I think the point BGXCB is trying to make is also a philosophical one.
Esperanto is supposed to be a constructed language with a small number of rules, it's supposed to make sense, not deviate into the meanders natural languages have found. If lernejo is literally lerno + -ej- and -ej- is place, then lernejo must be a place of learning, in English that's a school.
The fact that a subset of Esperantists (or even all of them for that matter) understand primary school or middle school is an alteration of the original meaning, here it's a synecdoche (you're using a broad word meaning school to qualify a more restricted idea). By restricting the meaning of lernejo, you also restrict the meaning of any compound word that could spawn out of it.
A primary school could be a knablernejo or a junlernejo. A church (so a place of worship for Christians) could be kristanpreĝejo.
There is no point in using a constructed language if it's to make it veer away from its original flexibility, otherwise Esperanto will become as convoluted as natural languages are, over time.
Is there a difference between generally understood, and how the language works? It is generally understood, at least here, that pregxejo means church. However church is actually kirko, and pregxejo is the generic term for place of worship. Perhaps we have the same situation here, where lernejo is actually the generic term for place of learning, and school is really something more specific, perhaps skolo?
Are you asking or telling?
When I say "generally understood", I basically mean that this is how Esperanto works. If you would like me to explain to you in more detail, I can.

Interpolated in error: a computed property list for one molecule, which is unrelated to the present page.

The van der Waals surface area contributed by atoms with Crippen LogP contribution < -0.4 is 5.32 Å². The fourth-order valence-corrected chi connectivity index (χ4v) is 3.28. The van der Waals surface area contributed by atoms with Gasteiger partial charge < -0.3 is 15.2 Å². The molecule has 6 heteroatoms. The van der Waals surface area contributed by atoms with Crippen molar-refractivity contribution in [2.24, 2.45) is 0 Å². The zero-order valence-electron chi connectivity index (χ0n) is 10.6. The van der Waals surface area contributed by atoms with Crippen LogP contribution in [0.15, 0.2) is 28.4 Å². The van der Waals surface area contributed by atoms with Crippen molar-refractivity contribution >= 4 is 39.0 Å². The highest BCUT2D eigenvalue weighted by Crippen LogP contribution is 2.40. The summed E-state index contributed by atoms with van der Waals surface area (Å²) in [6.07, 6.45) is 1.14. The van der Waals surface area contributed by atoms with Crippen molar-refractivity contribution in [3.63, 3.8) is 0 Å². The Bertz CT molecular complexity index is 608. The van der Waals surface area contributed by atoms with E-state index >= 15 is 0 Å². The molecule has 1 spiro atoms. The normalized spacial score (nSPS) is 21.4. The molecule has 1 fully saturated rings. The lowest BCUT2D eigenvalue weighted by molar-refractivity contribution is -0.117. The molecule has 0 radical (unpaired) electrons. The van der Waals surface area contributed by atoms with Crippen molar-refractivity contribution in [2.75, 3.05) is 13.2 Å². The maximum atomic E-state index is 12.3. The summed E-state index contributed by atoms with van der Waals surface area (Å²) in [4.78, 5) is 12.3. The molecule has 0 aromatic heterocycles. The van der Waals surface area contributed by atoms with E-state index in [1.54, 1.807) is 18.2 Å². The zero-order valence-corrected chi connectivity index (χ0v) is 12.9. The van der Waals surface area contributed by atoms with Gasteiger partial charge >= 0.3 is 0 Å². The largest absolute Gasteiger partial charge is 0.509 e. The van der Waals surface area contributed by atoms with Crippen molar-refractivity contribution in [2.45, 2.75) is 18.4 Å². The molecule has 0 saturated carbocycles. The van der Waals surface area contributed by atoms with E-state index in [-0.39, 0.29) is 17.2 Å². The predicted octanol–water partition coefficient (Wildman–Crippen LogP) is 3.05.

Church is not "actually kirko. The word you will hear and which people will understand is pregxejo. The word kirko exists but is almost never used.
The word "lernejo" means k-12 school. Higher education would be universitato or some kind of altlernejo.
Skolo but it's it's more like "school of thought" and does not refer to a place of learning.
I need to be careful not to confuse the Portuguese meaning with the similar but different Esperanto meaning. In Portuguese, dever means "should", so "Os jovens devem ir à escola" means "the youths SHOULD go to school, but in Esperanto, it seems to mean "have to" or "need to". What would the the correct way of saying "should" in Esperanto?
Since this is a question about English, I agree. I wouldn't say "go to the school" - unless you mentioned the school before (Edit or if it were obvious from the context that there was a specific school in mind.)
- There is a school on Park Street and we have to be there at the school by 7 PM.
If it's a question about Esperanto, I've commented elsewhere, that I'd probably say "al la lernejo" to talk about school in general. Here's one example:
- Verŝajne estas jam la kvara. Je la sepa mi jam devos ellitiĝi kaj iri al la lernejo.
(It's the first mention of any school in the book I'm quoting from.)